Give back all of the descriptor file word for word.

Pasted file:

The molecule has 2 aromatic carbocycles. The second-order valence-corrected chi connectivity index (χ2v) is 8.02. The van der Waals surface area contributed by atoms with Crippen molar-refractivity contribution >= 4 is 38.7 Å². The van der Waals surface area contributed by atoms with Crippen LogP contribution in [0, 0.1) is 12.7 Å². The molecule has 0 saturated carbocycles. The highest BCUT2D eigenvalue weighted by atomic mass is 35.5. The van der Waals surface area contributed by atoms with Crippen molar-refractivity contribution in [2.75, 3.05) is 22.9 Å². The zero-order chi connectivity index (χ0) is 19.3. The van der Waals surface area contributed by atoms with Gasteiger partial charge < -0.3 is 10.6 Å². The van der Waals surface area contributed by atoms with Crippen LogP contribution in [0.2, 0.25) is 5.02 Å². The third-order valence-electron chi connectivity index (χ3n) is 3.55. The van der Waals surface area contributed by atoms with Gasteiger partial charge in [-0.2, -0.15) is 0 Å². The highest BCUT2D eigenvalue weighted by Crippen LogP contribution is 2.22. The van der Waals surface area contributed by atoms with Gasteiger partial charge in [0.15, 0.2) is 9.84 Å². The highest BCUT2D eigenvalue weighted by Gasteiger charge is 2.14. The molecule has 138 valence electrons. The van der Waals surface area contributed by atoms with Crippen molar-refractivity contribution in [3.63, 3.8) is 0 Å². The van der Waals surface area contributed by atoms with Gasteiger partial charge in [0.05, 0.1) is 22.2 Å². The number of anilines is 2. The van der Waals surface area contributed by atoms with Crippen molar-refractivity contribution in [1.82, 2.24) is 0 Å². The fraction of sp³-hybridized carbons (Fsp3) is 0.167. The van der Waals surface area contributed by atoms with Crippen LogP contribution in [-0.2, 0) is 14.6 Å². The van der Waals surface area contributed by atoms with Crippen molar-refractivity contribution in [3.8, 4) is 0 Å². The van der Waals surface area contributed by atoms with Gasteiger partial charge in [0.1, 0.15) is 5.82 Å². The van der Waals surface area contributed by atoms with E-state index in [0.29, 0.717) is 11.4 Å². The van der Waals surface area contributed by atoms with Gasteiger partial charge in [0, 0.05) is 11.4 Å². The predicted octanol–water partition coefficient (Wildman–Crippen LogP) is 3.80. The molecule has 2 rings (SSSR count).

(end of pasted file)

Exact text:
The molecule has 2 aromatic carbocycles. The second-order valence-corrected chi connectivity index (χ2v) is 8.02. The van der Waals surface area contributed by atoms with Crippen molar-refractivity contribution >= 4 is 38.7 Å². The van der Waals surface area contributed by atoms with Crippen LogP contribution in [0, 0.1) is 12.7 Å². The molecule has 0 saturated carbocycles. The highest BCUT2D eigenvalue weighted by atomic mass is 35.5. The van der Waals surface area contributed by atoms with Crippen molar-refractivity contribution in [2.75, 3.05) is 22.9 Å². The zero-order chi connectivity index (χ0) is 19.3. The van der Waals surface area contributed by atoms with Gasteiger partial charge < -0.3 is 10.6 Å². The van der Waals surface area contributed by atoms with Crippen LogP contribution in [0.2, 0.25) is 5.02 Å². The third-order valence-electron chi connectivity index (χ3n) is 3.55. The van der Waals surface area contributed by atoms with Gasteiger partial charge in [-0.2, -0.15) is 0 Å². The highest BCUT2D eigenvalue weighted by Crippen LogP contribution is 2.22. The van der Waals surface area contributed by atoms with Gasteiger partial charge in [0.15, 0.2) is 9.84 Å². The highest BCUT2D eigenvalue weighted by Gasteiger charge is 2.14. The molecule has 138 valence electrons. The van der Waals surface area contributed by atoms with Crippen molar-refractivity contribution in [3.63, 3.8) is 0 Å². The van der Waals surface area contributed by atoms with Gasteiger partial charge in [0.05, 0.1) is 22.2 Å². The number of anilines is 2. The van der Waals surface area contributed by atoms with Crippen molar-refractivity contribution in [1.82, 2.24) is 0 Å². The fraction of sp³-hybridized carbons (Fsp3) is 0.167. The van der Waals surface area contributed by atoms with Crippen LogP contribution in [-0.2, 0) is 14.6 Å². The van der Waals surface area contributed by atoms with Crippen molar-refractivity contribution in [3.8, 4) is 0 Å². The van der Waals surface area contributed by atoms with Gasteiger partial charge in [0.1, 0.15) is 5.82 Å². The van der Waals surface area contributed by atoms with E-state index in [0.29, 0.717) is 11.4 Å². The van der Waals surface area contributed by atoms with Gasteiger partial charge in [0, 0.05) is 11.4 Å². The predicted octanol–water partition coefficient (Wildman–Crippen LogP) is 3.80. The molecule has 2 rings (SSSR count).